San Diego, CA - Massive data breaches, just in the first half of 2015,
have involved millions and millions of innocent and unsuspecting
consumers. These incidents are drawing significant national attention to
the crime epidemic of Identity Theft. Consumers nationwide are now
being bombarded with offers for credit monitoring, identity theft
insurance, identity theft protection, and a host of related fee-based
Certified Identity Theft Risk Management Specialist - CITRMS® XV who are
certified by San Diego based Institute of Consumer Financial Education
(ICFE), cautions consumers to carefully review and understand the
limitations of any service offered in conjunction with identity theft.
This is a must-do in order to make an informed buying decision without
regard to any marketing spin.
Most of these services require an ongoing monthly service fee to perform
tasks that an informed consumer can and should easily do him or herself
generally at little, if any, cost. Many ID theft services companies
actually claim, without explaining how, their service protects or even
guarantees against identity theft. This is a marketing claim proven
wrong time and time again and also one that is clearly disputed by
privacy experts and consumer advocates alike.
The ICFE believes that consumers need to have the facts regarding such
services, and make informed decisions as to how they can manage and
reduce their own risk of becoming a victim of identity theft. The ICFE
reviewed the many areas where consumers may be misinformed of all the
facts as a result of marketing spin. These facts include:
Credit Monitoring Services
- Most credit monitoring services only monitor one bureau. Some services
provide an initial three-bureau report on the first order, and then
revert to monitoring only one. Consumers should carefully read the fine
print before signing up. While major accounts such as home and auto
loans are typically reported to all three bureaus, non-major account
creditors often report to only one bureau. If the service only monitors
one bureau, it will show only what is reported to that bureau and may
miss anything and everything else.
- Many creditors report to the bureaus only once per month or quarter,
and credit bureaus only report what is reported to them. Expensive daily
or weekly monitoring may provide early notice of inquiries, but many
potential credit grantors regularly make inquiries for pre-approved
offers, and inquiries often are not differentiated or explained. If an
account is opened, it may still be some time before it is reported. In
cases involving in-store or utility accounts, the account may never be
reported until after it has been sent to collections.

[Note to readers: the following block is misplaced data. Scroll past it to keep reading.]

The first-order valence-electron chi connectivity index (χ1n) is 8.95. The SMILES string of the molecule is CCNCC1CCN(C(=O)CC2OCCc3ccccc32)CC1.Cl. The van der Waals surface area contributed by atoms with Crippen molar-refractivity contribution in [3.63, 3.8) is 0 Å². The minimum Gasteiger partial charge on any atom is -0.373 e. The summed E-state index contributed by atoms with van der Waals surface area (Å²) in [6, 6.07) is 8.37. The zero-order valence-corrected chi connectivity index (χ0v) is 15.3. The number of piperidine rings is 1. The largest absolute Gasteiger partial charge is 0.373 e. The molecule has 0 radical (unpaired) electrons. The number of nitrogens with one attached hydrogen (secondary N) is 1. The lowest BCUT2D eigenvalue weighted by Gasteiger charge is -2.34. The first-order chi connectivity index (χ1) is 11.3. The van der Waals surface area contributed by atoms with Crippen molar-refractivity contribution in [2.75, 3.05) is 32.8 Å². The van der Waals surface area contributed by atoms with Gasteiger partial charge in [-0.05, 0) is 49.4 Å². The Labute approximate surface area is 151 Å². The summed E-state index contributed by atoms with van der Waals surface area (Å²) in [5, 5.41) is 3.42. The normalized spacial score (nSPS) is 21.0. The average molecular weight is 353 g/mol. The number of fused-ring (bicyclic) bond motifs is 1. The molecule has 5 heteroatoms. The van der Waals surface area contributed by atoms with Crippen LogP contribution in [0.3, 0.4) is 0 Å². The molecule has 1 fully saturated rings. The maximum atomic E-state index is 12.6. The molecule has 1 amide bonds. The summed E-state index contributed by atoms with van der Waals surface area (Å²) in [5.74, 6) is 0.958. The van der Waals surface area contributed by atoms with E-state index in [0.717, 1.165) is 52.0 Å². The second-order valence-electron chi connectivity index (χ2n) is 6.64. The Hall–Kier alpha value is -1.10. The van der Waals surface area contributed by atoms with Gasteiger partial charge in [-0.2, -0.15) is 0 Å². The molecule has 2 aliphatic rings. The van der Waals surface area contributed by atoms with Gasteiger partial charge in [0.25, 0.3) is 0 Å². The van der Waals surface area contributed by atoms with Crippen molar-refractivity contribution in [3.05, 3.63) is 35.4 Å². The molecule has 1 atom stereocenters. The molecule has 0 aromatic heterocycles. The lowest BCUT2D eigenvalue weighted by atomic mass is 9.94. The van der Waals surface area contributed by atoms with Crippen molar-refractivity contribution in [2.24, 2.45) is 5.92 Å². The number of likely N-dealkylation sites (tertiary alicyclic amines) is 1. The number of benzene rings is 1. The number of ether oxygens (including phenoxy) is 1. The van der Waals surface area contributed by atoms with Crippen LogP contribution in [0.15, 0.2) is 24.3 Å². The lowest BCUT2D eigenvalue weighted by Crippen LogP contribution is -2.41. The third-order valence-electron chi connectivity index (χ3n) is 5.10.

- With very rare exceptions, credit monitoring does not monitor
specialty-reporting companies, such as ChoicePoint, or check
- Credit monitoring will not alert the consumer if someone has obtained
a drivers license, birth certificate, Social Security card, or other
such documents in their name. It also will not alert the consumer if
someone has used their name during interactions with law enforcement,
resulting in arrest warrants or erroneous criminal records.
- Credit monitoring will not report to the victim in a timely fashion,
if at all, when an identity thief has taken a job using the victim's
name and Social Security number -- in some States, this type of
employment fraud approaches one-third of all identity theft cases, and
causes significant financial cost, inconvenience, and embarrassment to
Conclusion: Credit monitoring may be useful to alert the consumer that
an account has been opened in his or her name, but afterwards the task
of disputing the accounts and resolving the matter still falls squarely
on the consumer s shoulders. In most cases, experts contend that
consumers may be far better off ordering their reports themselves, and
staggering their requests throughout the year. FACTA-mandated free
reports are available in all fifty states. If the consumer is a victim
of fraud, or has been denied credit due to information on their credit
report, he or she can also obtain a copy of their report for free.
Other options available to consumers include opting-out of pre-screened
credit offers, Fraud Alerts , and credit freezes.
Fraud alerts are statements that may be included in the consumer s
credit report intended to alert potential credit issuers that the
consumer is or may be a victim of fraud. A fraud alert is temporary, 90
days in length; it may be extended, however, with the consumer s written
request, for up to seven years. Fraud alerts are sometimes completely
ignored, but an alert can stop many instant credit applications. The
alert should include a request for potential credit grantors to contact
the consumer directly at a specified number to confirm the legitimacy of
the application before any granting of credit.
Credit file freezes, now available to any consumer. Credit freezes are a
powerful tool that essentially prevent third parties from accessing the
consumer s credit file, until he or she instructs the credit bureaus to
unfreeze or "thaw" the report. This request can be general or only for
specific companies. To be effective, the consumer should place a freeze
on their file at each of the three bureaus. For non-victims, there is
typically a small charge imposed by the bureaus for each freeze and thaw